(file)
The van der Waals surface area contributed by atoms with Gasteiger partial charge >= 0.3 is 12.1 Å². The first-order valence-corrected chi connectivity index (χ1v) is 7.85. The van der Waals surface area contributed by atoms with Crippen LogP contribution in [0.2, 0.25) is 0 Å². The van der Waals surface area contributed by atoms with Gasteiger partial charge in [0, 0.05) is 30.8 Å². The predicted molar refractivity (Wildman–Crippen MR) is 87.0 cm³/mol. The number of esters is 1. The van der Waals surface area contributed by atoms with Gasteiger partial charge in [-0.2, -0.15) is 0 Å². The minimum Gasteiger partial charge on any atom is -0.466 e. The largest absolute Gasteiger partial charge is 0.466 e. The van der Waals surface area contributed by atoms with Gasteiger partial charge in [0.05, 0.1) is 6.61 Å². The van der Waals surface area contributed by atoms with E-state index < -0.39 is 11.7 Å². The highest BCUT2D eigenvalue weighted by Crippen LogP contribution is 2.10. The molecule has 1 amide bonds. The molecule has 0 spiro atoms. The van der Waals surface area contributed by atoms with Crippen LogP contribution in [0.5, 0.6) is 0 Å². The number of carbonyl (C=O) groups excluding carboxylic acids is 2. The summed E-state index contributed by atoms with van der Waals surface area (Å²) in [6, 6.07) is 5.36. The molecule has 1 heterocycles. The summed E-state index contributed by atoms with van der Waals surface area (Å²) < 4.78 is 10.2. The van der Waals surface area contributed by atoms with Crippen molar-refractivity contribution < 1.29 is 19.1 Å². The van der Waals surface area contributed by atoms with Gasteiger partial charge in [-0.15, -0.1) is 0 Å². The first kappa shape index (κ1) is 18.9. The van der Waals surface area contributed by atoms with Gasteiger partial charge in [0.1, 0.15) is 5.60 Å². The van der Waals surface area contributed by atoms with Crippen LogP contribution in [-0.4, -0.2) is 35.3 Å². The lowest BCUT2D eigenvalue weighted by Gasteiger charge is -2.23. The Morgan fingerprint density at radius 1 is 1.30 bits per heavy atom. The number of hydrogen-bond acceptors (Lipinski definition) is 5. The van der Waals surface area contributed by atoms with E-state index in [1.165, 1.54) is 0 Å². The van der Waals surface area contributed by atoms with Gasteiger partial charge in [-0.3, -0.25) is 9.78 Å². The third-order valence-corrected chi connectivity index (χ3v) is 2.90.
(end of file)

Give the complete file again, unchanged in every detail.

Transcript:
The van der Waals surface area contributed by atoms with Gasteiger partial charge >= 0.3 is 12.1 Å². The first-order valence-corrected chi connectivity index (χ1v) is 7.85. The van der Waals surface area contributed by atoms with Crippen LogP contribution in [0.2, 0.25) is 0 Å². The van der Waals surface area contributed by atoms with Gasteiger partial charge in [0, 0.05) is 30.8 Å². The predicted molar refractivity (Wildman–Crippen MR) is 87.0 cm³/mol. The number of esters is 1. The van der Waals surface area contributed by atoms with Gasteiger partial charge in [-0.2, -0.15) is 0 Å². The minimum Gasteiger partial charge on any atom is -0.466 e. The largest absolute Gasteiger partial charge is 0.466 e. The van der Waals surface area contributed by atoms with Gasteiger partial charge in [0.05, 0.1) is 6.61 Å². The van der Waals surface area contributed by atoms with E-state index < -0.39 is 11.7 Å². The highest BCUT2D eigenvalue weighted by Crippen LogP contribution is 2.10. The molecule has 1 amide bonds. The molecule has 0 spiro atoms. The van der Waals surface area contributed by atoms with Crippen LogP contribution in [0.5, 0.6) is 0 Å². The number of carbonyl (C=O) groups excluding carboxylic acids is 2. The summed E-state index contributed by atoms with van der Waals surface area (Å²) in [6, 6.07) is 5.36. The molecule has 1 heterocycles. The summed E-state index contributed by atoms with van der Waals surface area (Å²) < 4.78 is 10.2. The van der Waals surface area contributed by atoms with Crippen molar-refractivity contribution < 1.29 is 19.1 Å². The van der Waals surface area contributed by atoms with Gasteiger partial charge in [-0.15, -0.1) is 0 Å². The first kappa shape index (κ1) is 18.9. The van der Waals surface area contributed by atoms with Gasteiger partial charge in [0.1, 0.15) is 5.60 Å². The van der Waals surface area contributed by atoms with Crippen LogP contribution in [-0.4, -0.2) is 35.3 Å². The lowest BCUT2D eigenvalue weighted by Gasteiger charge is -2.23. The Morgan fingerprint density at radius 1 is 1.30 bits per heavy atom. The number of hydrogen-bond acceptors (Lipinski definition) is 5. The van der Waals surface area contributed by atoms with E-state index in [1.165, 1.54) is 0 Å². The van der Waals surface area contributed by atoms with Gasteiger partial charge in [-0.3, -0.25) is 9.78 Å². The third-order valence-corrected chi connectivity index (χ3v) is 2.90.